Students shuffle into seats on a Tuesday afternoon, chatting as they open their bags. After a year and a half, they’re glad to see their classmates face-to-face, sit in creaky desk chairs, and hear the professor’s voice urging them to hurry up and settle in real-time. Classes at Georgetown have rejoiced in the transition back to the classroom since the beginning of the fall semester, but this classroom is unique: it’s located in the D.C. Correctional Treatment Facility, and half of the students opening their notebooks are wearing orange.
This class, Prisons and Punishment, is part of the Georgetown Prison Scholars Program, a credit-bearing program for people incarcerated in the D.C. jail, and is the only class of three offered this semester to also have a cohort of full-time Georgetown students. For the “inside students,” as incarcerated students are referred to by the program’s team, getting back into the classroom after the pandemic is incredibly meaningful.
Marc Howard, the Director of the Prisons and Justice Initiative (PJI) and the teacher of the Prisons and Punishment class, said the transition back to face-to-face learning was a drastic shift, but a welcome one. According to Howard, the transition was especially sharp for his incarcerated students due to the overwhelming isolation they experienced during the pandemic.
“It’s like night and day,” Howard said. “You’re in a cell smaller than my office fitting two people, spending 23 hours a day in these cells. That’s what it was during COVID [for the students]. So now, being able to get out more, being able to go into a classroom, being able to have outside students coming in for my class to share the class together, being able to talk and be exposed to new ideas. It’s just phenomenal for them.”
According to Howard, the program’s curriculum had to be overhauled to adapt to remote learning during the pandemic, which presented many challenges throughout the year.
“We were limping through it,” Howard said. “But some prison education programs stopped completely. We didn’t. We kept going. We thought it was important to keep finding a way to deliver something.”
Joshua Miller, the program’s Director of Education, said that although the PJI could not visit the jail, maintaining some kind of connection with the students was necessary to ensure they were surviving the fears and confusions of the pandemic.
“It’s been a terrible year for incarcerated folks. Most facilities were locked down for most of the year. Their experience was as if they were in solitary confinement,” Miller said. “It was a really hard year for our students, and in the middle of all that we weren’t allowed inside.”
Unable to enter the jail for any amount of time, and because the jail has no live internet, Miller had to come up with a new way to reach his students. He would record lectures, send them to students to download onto single-use tablets, and they would watch the videos and respond to them.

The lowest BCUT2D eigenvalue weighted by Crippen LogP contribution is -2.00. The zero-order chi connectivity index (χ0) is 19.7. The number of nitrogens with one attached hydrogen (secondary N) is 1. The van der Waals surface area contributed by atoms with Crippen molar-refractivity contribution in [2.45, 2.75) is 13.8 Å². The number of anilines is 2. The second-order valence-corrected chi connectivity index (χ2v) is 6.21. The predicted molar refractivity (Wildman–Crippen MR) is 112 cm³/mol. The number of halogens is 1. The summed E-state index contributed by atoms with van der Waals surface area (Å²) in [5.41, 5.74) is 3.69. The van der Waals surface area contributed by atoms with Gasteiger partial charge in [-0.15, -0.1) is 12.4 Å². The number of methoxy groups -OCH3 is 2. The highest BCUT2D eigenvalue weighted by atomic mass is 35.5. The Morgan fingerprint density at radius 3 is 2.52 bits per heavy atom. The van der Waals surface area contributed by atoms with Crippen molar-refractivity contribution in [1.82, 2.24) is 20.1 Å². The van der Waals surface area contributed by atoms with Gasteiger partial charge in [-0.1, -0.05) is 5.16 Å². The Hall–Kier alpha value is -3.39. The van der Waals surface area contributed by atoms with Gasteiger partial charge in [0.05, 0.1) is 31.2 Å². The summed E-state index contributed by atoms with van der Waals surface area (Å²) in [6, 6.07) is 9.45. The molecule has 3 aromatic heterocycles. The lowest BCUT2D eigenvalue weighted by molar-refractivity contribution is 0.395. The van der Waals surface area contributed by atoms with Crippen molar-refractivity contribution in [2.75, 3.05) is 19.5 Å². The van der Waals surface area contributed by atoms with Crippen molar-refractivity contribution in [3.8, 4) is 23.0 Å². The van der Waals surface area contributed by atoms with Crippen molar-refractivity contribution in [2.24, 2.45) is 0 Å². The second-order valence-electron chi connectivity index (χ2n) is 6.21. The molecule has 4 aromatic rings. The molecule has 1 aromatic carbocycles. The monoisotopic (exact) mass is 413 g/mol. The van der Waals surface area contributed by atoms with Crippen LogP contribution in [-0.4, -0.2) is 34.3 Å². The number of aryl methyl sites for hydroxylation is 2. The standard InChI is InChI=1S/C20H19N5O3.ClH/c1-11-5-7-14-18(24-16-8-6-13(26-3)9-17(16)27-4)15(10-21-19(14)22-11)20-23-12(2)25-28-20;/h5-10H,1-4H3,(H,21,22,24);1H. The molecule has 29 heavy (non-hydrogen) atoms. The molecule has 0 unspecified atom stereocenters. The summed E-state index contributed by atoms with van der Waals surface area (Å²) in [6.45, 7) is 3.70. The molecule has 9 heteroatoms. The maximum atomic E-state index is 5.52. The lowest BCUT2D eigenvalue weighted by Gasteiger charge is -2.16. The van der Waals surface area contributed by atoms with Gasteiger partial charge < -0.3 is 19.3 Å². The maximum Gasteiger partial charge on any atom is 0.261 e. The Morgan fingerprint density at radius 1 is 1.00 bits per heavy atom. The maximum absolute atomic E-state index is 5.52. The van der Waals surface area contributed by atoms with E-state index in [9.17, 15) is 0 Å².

The year had to be entirely asynchronous, which for Miller made the classes feel important and incredibly challenging.
“On the one hand we were like a lifeline, we were one of the only things they had to do while they were under these really horrific conditions,” he said. On the other hand, the asynchronous setup was a major strain on the students and their learning. According to Miller, the students experienced many of the same difficulties as Georgetown undergraduates, but with the added challenges of lack of live interaction online and constraints of confinement in jail cells.
“I think our students deserve a tremendous amount of credit for how hard they worked under those conditions,” Miller said. “They really inspire me for what they’ve overcome.”
Having made it to a place where it’s safe to hold in-person classes, Miller said that both he and the students were ecstatic to see each other face-to-face.
“I am overjoyed to be back in person with our students. Some of these are students who were admitted during the quarantine so I never saw them in person,” he said. “I read their writing, but when you’ve only encountered someone in their writing, and you’ve heard and read them going through this unimaginable ordeal, and then you finally get to see them in person and give them a hug, and just be like, ‘you did it, we did it, we’re on the other side.’”
The sense of joy in returning was particularly strong in Howard’s class, where incarcerated students sit side-by-side with students from Georgetown’s main campus, and both groups could share their experiences and insight.
“What I said on the first day, and I’ve repeated it since, is that I want everyone to be equals in the classroom,” Howard said. “We don’t ever use the word ‘inmate.’ We call them inside students and outside students. Obviously the inside students are wearing bright orange, so it’s hard to forget that, but I try as much as possible to have that color melt away.”
Tyrone Walker, the Director of Re-entry Services for the PJI, who was once a student in the program and took Howard’s Prisons and Punishment class, said that the professors and students making the trip to share the classroom with the incarcerated students makes them feel much more valued.